Police across America can break into locked phones, and often do so without a warrant

Posted on Oct 23, 2020 by Caleb Chen
Police across America can break into locked phones, and often do so without a warrant

A new report by non profit in Washington D.C. has used FOIA requests to highlight that police departments across the country have tools to break into phones and download all data. The report is called “Mass Extraction: The Widespread Power of U.S. Law Enforcement to Search Mobile Phones.” Over 2,000 FOIA requests, Upturn discovered that police departments in all 50 states and also Washington D.C. have purchased mobile device forensic tools (MDFTs). According to Upturn, these MDFTs are:

“a powerful technology that allows police to extract a full copy of data from a cellphone — all emails, texts, photos, location, app data, and more — which can then be programmatically searched.”

What’s more, most police departments do not have policies on what happens to the datta once it has been siphoned. It’s entirely possible that the data cloned from your smartphone can end up in a surveillance database. The report’s authors elaborated:

“Absent specific prohibitions, law enforcement could copy data from someone’s phone — say, their contact list — and add that information into a far-reaching police surveillance database.”

Police have conducted hundreds of thousands of device searches without a warrant

Since 2015, police have conducted hundreds of thousands of smartphone searches using MDFTs and the majority of these were done without a warrant. Running afoul of a police phone copying attack doesn’t even require a particularly heinous crime. The report’s authors wrote:

“Law enforcement use these tools to investigate not only cases involving major harm, but also for graffiti, shoplifting, marijuana possession, prostitution, vandalism, car crashes, parole violations, petty theft, public intoxication, and the full gamut of drug-related offenses. Given how routine these searches are today, together with racist policing policies and practices, it’s more than likely that these technologies disparately affect and are used against communities of color.”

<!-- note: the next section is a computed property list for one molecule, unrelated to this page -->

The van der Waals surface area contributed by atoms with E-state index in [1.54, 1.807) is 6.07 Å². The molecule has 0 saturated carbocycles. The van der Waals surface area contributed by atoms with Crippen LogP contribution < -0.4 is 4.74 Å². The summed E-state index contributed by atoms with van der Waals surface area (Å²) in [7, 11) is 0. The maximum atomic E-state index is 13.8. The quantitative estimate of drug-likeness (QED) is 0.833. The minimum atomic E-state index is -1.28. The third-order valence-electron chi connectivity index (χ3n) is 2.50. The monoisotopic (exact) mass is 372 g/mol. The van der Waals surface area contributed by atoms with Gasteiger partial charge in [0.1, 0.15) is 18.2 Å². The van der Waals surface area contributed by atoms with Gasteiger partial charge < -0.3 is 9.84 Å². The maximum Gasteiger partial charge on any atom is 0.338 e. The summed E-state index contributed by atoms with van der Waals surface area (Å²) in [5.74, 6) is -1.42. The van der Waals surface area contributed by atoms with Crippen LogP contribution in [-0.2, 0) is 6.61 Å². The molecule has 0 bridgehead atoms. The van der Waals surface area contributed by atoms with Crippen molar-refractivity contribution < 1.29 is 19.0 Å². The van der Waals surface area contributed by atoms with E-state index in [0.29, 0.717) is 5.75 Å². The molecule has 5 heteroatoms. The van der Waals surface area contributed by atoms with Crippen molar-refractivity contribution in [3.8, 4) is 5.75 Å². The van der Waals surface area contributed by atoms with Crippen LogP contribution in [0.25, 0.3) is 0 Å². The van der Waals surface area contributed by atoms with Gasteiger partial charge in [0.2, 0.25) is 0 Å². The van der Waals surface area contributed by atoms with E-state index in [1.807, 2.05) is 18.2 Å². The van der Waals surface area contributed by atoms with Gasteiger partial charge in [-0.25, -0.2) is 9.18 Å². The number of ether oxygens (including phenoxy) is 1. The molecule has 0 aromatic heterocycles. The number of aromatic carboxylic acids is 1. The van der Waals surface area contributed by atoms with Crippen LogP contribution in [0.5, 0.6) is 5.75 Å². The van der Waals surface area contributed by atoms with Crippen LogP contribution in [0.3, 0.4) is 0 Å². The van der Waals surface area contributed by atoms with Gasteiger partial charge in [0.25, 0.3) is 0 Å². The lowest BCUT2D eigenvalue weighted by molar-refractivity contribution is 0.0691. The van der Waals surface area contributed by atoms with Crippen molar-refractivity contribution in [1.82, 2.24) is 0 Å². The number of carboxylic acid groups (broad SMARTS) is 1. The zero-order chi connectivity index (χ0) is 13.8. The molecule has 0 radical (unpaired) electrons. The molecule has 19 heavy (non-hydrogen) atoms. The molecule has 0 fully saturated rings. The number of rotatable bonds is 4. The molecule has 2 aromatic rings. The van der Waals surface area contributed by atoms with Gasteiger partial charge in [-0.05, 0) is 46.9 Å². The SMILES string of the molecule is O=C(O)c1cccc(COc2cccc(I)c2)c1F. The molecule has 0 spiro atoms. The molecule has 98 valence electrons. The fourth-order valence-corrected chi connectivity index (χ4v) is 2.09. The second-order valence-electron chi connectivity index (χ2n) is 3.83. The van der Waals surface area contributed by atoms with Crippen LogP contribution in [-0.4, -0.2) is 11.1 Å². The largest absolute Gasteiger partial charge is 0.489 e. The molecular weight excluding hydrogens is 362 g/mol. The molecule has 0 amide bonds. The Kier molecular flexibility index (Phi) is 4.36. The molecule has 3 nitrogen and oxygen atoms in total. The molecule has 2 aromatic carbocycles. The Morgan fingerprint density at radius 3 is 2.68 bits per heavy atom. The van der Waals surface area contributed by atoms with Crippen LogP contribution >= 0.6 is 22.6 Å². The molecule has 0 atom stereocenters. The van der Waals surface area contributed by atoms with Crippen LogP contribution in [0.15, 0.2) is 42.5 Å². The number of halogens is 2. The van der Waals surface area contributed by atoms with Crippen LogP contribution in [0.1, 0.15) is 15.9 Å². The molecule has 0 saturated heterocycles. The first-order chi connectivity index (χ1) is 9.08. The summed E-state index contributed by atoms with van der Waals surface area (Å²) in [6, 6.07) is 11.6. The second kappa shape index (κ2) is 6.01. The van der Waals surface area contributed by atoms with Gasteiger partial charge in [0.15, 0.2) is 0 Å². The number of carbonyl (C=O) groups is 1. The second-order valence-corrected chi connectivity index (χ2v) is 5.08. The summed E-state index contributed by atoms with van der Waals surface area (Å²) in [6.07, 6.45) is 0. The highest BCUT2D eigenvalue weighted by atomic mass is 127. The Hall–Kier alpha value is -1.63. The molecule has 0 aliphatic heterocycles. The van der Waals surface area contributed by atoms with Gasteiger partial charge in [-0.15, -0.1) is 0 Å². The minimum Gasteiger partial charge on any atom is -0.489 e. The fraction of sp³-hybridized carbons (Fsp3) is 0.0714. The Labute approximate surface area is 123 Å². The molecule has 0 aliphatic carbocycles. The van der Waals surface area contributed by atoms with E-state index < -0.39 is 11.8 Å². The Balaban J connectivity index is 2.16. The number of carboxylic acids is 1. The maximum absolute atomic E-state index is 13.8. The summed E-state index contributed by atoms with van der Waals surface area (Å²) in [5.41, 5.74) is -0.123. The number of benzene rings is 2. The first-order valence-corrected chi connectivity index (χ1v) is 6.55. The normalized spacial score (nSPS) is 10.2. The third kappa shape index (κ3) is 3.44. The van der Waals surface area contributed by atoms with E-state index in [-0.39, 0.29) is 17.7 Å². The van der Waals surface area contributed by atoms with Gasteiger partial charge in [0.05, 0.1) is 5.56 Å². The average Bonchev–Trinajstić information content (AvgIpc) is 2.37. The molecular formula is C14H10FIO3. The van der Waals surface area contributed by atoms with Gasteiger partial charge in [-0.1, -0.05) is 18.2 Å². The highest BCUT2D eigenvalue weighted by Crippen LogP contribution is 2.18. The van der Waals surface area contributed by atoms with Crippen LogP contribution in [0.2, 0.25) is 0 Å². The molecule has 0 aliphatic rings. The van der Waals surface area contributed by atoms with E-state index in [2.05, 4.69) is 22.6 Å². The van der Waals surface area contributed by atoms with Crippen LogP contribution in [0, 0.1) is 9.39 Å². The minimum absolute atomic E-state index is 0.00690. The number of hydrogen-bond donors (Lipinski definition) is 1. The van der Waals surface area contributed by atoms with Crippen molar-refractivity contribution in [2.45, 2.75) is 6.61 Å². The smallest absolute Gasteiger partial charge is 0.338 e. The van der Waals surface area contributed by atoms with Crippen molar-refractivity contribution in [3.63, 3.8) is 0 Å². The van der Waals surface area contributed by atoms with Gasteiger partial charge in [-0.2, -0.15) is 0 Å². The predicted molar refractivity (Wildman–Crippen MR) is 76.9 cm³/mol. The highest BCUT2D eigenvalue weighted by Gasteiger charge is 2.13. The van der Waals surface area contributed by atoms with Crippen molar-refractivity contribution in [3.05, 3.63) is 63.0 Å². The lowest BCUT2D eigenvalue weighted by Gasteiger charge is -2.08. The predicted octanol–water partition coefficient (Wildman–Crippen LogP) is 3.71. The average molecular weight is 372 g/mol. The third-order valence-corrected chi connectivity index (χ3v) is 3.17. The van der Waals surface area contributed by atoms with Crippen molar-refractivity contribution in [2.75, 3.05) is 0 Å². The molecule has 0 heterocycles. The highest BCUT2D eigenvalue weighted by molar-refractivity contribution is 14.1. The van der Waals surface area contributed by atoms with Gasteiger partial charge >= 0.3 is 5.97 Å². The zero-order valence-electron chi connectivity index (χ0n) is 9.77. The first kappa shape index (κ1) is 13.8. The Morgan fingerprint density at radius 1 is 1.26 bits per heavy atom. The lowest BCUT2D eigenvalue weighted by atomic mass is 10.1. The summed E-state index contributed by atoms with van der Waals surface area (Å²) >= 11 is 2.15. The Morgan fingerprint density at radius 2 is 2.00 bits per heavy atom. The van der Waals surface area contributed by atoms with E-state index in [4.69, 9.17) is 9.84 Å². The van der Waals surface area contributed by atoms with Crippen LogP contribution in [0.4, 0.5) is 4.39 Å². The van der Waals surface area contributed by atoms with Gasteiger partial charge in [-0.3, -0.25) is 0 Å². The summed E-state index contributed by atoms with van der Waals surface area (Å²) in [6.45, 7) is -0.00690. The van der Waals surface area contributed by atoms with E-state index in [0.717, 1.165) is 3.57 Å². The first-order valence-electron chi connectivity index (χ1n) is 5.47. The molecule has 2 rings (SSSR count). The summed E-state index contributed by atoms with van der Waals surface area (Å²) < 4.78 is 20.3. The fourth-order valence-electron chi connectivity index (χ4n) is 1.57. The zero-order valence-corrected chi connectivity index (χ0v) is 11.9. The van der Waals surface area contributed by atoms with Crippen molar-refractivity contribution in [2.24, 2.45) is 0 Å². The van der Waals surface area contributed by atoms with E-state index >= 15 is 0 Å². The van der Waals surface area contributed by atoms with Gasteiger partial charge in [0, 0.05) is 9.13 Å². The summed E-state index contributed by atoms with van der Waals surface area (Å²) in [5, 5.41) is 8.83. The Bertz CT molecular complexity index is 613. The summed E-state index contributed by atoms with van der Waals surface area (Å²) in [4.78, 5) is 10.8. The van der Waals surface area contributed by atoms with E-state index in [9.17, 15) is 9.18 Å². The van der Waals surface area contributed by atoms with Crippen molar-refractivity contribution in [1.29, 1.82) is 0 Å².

This use is prevalent across the countries: In big cities and small towns alike. The price for access to these MDFTs often runs police departments a mid-five figure bill – which has been paid by police departments in cities as small as 100,000 people. In fact, many of these purchases were made with financial aid provided by federal grants. This hyperlocal violation of our privacy rights is absolutely encouraged at the federal level by the lack of clear interpretations of our constitutional rights when it comes to privacy.

A in-depth look at uses of MDFTs in Harris County, Texas highlighted that only 47% of device searches were conducted with a search warrant. The other 53% of device searches were “allowed” by consent which effectively waived the constitutional right. Until the point that law enforcement is forced to recognize that the Fourth Amendment protects citizens from this type of activity – and citizens are aware and willing to exercise that right without fear of retaliation, carrying a digital version of life in a smartphone in your pocket will continue to be a risk.